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Submitting Research Protocols to the
Institutional Review Board

Volume III, Number 4 | September/October 2000
Kenneth Sherman, Pharm.D.

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Figure 1

Introduction

These are challenging times for Institutional Review Boards (IRBs). They are placed in the unenviable position of protecting research subjects in the face of increased pressure to hasten protocol approval times that keep the research machine churning at peak efficiency. The National Institutes of Health (NIH) Office for Human Research Protections (OHRP) has 'turned up the heat' on IRBs. Duke, Rush-Presbyterian-St Luke's Medical Center in Chicago, and the Los Angeles Veteran's Administration Hospital are just three examples of the numerous high-profile institutions that have had clinical research shut down by OHRP in the last year and a half for IRB violations. Conversely, there appears to be no decrease in the number of research protocols that IRBs must evaluate. There was a marked increase in the 1990's in both research spending by pharmaceutical companies and the number of new agents approved by the Food & Drug Administration (FDA). Serving a busy, prominent institution, the IRB at the Cleveland Clinic Foundation (CCF) feels the full weight of these seemingly opposing forces.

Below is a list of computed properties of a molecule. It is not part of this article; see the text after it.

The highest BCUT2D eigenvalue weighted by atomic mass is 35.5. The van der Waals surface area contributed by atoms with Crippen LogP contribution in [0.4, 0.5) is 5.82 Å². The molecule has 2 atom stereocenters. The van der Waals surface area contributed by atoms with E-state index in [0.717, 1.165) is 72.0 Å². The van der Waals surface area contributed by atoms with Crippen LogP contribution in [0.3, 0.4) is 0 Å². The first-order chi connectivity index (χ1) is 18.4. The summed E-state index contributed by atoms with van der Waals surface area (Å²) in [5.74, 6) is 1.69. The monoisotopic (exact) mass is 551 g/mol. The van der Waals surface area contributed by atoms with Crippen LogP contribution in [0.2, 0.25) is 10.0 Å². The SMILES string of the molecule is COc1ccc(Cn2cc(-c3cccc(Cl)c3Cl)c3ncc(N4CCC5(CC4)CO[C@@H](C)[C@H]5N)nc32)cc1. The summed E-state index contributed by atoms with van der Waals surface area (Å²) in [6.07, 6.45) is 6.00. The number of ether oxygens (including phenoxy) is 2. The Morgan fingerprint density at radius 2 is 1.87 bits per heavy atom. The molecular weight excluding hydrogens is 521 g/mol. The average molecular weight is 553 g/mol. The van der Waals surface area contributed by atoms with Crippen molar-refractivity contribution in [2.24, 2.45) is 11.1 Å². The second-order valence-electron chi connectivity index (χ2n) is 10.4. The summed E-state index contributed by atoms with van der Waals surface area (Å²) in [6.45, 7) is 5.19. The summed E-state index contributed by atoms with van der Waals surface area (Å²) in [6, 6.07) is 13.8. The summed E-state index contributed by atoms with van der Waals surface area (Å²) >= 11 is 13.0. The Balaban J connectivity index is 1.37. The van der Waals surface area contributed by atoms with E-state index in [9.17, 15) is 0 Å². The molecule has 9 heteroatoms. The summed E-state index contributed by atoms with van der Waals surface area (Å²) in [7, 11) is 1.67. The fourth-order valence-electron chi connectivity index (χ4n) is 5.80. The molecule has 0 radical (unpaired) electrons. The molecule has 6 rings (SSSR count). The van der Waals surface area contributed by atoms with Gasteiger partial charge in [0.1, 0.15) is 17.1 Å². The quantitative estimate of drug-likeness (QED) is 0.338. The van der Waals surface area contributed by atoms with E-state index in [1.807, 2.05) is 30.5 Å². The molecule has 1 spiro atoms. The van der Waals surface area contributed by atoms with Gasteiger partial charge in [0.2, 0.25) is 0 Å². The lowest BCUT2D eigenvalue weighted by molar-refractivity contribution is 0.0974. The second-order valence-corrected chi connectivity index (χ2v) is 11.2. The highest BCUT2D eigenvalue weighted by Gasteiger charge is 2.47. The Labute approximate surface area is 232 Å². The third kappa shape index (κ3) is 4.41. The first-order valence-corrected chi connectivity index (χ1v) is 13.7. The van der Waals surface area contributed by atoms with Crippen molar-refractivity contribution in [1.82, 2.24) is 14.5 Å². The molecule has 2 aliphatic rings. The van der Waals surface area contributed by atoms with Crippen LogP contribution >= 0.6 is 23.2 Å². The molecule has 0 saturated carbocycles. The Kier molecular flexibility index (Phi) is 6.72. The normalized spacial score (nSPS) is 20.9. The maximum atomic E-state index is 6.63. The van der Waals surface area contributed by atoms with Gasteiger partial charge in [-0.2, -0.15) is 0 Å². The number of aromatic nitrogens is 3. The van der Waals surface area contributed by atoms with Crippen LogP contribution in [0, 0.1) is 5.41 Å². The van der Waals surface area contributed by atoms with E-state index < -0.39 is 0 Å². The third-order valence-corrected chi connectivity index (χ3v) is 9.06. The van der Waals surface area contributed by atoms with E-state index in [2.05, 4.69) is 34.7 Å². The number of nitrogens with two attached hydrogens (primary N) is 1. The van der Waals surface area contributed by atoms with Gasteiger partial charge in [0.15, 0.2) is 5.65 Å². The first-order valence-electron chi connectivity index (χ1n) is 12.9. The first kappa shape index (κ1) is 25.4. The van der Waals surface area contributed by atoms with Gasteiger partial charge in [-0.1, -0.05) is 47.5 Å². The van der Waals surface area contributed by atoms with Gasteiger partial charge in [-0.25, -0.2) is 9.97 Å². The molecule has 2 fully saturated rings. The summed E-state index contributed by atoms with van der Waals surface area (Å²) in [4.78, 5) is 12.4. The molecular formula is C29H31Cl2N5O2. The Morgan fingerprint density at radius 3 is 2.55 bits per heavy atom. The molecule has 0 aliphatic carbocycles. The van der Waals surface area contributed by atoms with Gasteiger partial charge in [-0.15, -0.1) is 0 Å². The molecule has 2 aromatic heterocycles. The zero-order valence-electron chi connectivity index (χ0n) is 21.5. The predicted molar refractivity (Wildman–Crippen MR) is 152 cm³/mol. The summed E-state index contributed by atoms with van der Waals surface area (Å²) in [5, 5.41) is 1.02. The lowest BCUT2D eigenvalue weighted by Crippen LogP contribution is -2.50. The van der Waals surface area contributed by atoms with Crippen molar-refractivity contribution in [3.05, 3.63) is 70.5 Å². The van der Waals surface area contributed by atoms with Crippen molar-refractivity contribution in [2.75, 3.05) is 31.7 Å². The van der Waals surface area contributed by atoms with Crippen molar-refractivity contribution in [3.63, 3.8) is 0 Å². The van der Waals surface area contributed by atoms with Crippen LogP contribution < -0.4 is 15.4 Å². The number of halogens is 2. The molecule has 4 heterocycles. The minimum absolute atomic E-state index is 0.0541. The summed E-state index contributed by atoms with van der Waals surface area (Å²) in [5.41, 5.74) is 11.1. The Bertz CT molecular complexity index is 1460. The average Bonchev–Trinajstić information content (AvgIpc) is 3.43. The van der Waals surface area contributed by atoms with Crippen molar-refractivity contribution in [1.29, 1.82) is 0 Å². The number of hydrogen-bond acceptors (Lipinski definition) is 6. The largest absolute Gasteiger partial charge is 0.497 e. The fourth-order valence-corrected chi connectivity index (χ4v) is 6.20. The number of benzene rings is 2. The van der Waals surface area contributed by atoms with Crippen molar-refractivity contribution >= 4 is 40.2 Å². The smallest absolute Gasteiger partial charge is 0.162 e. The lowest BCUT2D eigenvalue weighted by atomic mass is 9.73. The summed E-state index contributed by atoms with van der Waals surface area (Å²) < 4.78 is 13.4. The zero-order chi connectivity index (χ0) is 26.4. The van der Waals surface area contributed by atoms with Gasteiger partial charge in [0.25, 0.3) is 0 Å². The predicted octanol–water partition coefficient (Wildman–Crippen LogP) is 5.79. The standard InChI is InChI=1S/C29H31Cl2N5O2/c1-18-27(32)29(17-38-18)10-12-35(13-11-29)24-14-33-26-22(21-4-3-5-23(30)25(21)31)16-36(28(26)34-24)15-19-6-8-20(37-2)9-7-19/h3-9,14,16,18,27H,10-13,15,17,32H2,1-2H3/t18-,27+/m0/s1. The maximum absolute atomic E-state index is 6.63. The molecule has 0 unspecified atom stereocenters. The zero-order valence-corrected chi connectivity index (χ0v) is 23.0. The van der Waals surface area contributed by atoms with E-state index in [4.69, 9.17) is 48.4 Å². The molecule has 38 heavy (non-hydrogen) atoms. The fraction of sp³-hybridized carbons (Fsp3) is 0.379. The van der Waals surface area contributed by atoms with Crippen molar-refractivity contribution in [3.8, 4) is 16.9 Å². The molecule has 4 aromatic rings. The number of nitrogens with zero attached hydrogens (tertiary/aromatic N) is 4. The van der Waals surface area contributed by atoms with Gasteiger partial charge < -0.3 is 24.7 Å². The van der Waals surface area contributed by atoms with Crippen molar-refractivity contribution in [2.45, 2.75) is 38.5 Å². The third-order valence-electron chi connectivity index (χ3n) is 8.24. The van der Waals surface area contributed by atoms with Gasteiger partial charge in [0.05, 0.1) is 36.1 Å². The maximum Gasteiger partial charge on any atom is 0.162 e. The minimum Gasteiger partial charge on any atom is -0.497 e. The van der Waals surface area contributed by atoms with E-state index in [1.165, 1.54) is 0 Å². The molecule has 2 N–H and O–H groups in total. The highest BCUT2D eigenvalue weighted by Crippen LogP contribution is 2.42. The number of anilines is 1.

The level of scrutiny with which the CCF IRB evaluates protocols will probably not decrease. Therefore, in the interest of timely approvals, it would benefit the researcher to have a general understanding of the function of the IRB and the proper procedures for submitting research protocols. The Federal Regulations from the Department of Health and Human Service's OHRP mandate that an "IRB shall review and have authority to approve, require modifications in (to secure approval), or disapprove all research activities." The Board of Governors (BOG) at this facility has delegated this authority to our local IRB with the stated goal "to protect the rights and welfare of human research subjects recruited to participate in research activities (at) CCF." The Federal Regulations define research as "a systematic investigation, designed to develop or contribute to generalizable knowledge." The layman's interpretation of this is: all systematic investigations at CCF designed to develop or contribute to generalizable knowledge needs to be approved by our IRB before the project can start.